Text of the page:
- only one HMaster
- RegionServer(ephemeral znode)

Two-phase commit - 2PC
In the first phase, the coordinator node asks all the transaction's participating processes to prepare and vote to either commit or abort the transaction.
In the second phase, the coordinator decides whether to commit or abort the transaction, depending on the result of the voting in the first phase. If all participants voted for commit, it commits the transaction; otherwise, it aborts it. It finally notifies the result to all the participants.

Logical Clock
- happened-before
- every node maintains local clock - a counter
- vector clock

Distributed Hash Table (DHT)
- Chord
Chord - peer-to-peer
- decentralization
- consistent hashing
- get to the exact node in the smallest number of hops by storing a small amount of local data at each node
- maintains a finger table(logN routing info), get destination node in O(logn) hops

Scalability Rules: 50 Principles for Scaling Web Sites
Don’t Check Your Work
Relax Temporal Constraints

Communicate Asynchronously As Much As Possible
Ensure You Can Wire On and Off Functions

Scale Out - horizontal scaling
Axes of Scale
X Axis - Clone Things
Y Axis - Split Different Things - by function, services

Z Axis - Split Similar Things - sharding

Isolate Faults - Circular breaker

Use CDN, Cloud
Don’t Overengineer

Architecting for Scale
Build systems keeping availability in mind.
- Dependencies, Customers, Limit Scope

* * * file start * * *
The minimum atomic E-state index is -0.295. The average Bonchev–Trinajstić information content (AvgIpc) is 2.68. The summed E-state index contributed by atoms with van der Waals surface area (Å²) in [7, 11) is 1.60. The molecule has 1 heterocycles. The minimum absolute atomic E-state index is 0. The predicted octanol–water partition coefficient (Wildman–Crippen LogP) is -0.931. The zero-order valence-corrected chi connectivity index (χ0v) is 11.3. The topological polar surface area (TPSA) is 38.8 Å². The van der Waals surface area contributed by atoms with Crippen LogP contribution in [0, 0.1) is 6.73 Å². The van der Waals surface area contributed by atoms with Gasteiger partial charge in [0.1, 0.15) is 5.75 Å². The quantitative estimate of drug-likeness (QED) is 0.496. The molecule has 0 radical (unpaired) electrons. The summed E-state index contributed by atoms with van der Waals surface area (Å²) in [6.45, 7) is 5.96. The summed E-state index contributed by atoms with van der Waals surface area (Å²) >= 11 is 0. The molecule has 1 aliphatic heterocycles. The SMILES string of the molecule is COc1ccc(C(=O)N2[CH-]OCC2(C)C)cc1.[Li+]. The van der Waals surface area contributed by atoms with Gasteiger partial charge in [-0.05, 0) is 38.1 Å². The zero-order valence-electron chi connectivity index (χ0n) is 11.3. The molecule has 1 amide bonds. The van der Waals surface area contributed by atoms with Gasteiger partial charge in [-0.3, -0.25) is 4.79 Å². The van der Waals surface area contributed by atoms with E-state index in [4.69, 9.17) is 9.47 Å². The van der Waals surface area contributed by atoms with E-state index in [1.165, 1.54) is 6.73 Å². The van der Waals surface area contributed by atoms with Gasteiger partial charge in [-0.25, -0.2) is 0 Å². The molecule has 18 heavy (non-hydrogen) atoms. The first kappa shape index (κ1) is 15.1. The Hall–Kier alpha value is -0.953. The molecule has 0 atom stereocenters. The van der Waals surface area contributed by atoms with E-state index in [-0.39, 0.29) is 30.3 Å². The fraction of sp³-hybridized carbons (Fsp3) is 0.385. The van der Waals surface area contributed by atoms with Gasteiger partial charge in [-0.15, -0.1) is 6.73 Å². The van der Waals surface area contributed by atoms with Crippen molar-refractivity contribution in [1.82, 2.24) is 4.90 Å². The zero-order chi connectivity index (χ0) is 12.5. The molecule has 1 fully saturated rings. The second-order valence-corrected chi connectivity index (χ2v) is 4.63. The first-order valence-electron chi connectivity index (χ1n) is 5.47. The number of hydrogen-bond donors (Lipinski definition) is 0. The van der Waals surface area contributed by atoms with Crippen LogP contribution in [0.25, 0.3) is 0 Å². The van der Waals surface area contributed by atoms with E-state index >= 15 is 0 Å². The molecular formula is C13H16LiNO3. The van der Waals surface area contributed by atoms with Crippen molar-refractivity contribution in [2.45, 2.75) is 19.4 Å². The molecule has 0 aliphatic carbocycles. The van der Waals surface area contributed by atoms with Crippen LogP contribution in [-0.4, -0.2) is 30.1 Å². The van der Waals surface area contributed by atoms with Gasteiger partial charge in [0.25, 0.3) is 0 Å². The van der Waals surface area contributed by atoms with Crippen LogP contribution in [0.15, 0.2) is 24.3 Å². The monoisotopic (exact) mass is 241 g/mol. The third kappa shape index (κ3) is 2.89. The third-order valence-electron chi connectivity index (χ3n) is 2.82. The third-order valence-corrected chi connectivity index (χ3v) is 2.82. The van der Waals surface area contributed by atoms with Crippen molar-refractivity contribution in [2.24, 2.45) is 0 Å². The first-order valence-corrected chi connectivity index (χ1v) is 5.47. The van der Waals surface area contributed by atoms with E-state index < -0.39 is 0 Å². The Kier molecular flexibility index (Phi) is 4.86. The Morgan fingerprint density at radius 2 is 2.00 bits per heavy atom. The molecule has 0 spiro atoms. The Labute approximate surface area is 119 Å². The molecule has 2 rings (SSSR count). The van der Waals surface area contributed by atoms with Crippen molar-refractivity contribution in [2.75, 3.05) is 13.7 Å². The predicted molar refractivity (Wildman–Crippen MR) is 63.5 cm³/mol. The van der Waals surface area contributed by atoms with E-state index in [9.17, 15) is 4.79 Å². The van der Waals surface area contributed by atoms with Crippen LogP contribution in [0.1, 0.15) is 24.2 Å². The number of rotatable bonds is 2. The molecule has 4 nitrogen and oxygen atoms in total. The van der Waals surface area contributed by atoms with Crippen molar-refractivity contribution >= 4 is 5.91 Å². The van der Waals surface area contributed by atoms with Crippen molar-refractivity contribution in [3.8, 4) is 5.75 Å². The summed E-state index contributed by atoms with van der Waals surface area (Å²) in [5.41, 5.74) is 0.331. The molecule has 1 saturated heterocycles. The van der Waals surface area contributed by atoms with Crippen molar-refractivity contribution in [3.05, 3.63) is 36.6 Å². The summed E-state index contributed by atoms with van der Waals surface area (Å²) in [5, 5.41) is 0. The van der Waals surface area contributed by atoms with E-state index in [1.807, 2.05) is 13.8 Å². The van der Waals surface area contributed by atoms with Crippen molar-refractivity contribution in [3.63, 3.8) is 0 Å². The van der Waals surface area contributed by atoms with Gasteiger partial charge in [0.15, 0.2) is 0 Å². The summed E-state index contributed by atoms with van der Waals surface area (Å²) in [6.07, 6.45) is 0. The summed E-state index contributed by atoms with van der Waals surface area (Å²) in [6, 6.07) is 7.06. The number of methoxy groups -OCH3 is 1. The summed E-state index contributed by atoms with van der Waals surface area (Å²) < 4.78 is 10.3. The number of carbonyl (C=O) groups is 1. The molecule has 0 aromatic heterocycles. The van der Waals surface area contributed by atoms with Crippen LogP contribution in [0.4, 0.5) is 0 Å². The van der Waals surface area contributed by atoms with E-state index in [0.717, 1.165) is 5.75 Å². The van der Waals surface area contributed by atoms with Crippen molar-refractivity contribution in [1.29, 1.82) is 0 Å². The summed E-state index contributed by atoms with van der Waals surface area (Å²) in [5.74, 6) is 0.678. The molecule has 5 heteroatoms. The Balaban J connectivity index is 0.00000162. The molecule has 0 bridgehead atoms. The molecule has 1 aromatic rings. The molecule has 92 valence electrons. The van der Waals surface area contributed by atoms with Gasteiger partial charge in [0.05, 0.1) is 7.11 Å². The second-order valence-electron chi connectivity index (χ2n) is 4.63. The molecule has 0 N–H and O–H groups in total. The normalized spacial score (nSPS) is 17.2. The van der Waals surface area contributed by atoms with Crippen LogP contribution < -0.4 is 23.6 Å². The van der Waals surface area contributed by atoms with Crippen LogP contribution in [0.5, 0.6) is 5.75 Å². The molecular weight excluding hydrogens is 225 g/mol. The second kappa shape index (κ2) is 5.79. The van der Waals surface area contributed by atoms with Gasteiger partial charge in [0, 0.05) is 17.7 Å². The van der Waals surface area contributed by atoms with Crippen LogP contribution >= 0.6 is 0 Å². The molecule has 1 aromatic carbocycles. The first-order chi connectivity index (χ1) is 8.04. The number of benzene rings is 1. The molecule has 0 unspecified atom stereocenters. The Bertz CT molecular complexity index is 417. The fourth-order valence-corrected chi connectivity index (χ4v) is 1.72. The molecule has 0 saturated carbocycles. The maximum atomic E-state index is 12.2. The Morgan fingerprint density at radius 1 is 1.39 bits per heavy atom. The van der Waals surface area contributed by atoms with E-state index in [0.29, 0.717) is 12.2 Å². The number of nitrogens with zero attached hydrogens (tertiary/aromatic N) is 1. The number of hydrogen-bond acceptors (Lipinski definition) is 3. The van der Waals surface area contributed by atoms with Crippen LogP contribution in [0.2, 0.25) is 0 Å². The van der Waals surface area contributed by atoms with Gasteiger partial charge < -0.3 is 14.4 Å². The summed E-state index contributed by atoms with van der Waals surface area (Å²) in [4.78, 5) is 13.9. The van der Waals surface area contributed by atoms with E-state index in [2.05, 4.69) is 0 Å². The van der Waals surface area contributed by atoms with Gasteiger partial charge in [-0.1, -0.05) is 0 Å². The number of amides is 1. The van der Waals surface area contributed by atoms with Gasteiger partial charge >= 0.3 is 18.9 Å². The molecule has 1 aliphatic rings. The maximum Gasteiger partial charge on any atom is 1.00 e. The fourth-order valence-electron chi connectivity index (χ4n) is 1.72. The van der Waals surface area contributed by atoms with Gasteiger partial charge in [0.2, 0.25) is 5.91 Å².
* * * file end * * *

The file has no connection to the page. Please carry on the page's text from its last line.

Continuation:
Always Think About Scaling.
Mitigate risk.
Monitor availability.
Respond to availability issues in a predictable and defined way.

Define Service SLAs

Make your apps do something reasonable even if not all is right
– Better to give users limited functionality than an error page
Use higher priorities for interactive requests

Things to Consider:
Scalability, Reliability(Data consistency), Availability, Manageability
Performance, Cost

Read Heavy vs Write Heavy
Eventual Consistency vs Strong Consistency
Database sharding vs replication

- Scale reads not writes
- Statement-based
- Write-ahead log (WAL)

- Logical log - MySQL binlog

Micro Services
Choose the right database for the right service

- Leader, Follower, Candidate
- duoshuo, majorities
- reject other node's leader request if current node is newer - commitLog version
- random election timeout

- heartbeat


How to Leader Election
- each server waits for a random amount of time and then say the announcement with time‐stamp: I’m the leader

- provide a compact serialization format, schemas that are separate from the message payloads and that do not require generated code when they change, 
- provide strong data typing and schema evolution, with both backwards and forwards compatibility.

Ways to rebalancing partitions
Fixed number of partitions - good for hash partitioning
- Cassandra
- create many more partitions than there are nodes, and assign several partitions to each node
- assgin more partitions to powerful nodes
- Only entire partitions are moved between nodes.
The number of partitions does not change, nor does the assignment of keys to partitions change. The only thing that changes is the assignment of partitions to nodes.

Dynamic partitioning
- create partitions dynamically: HBase

Ways to request routing
1. send to any node which may forward the request to appropriate node
2. send all requests to a routing tier
3. client is aware of assignment of partitions, connect directly to the appropriate node

Use a separate coordination service such as Zookeeper to keep track of this cluster metadata
Cassandra and Riak - use gossip
HBase, SolrCloud and Kafka also use Zookeeper to track partition assignment.

Couchbase - a routing tier moxi

Avro vs Protocol Buffers vs Thrift
code generation
version, back-compatible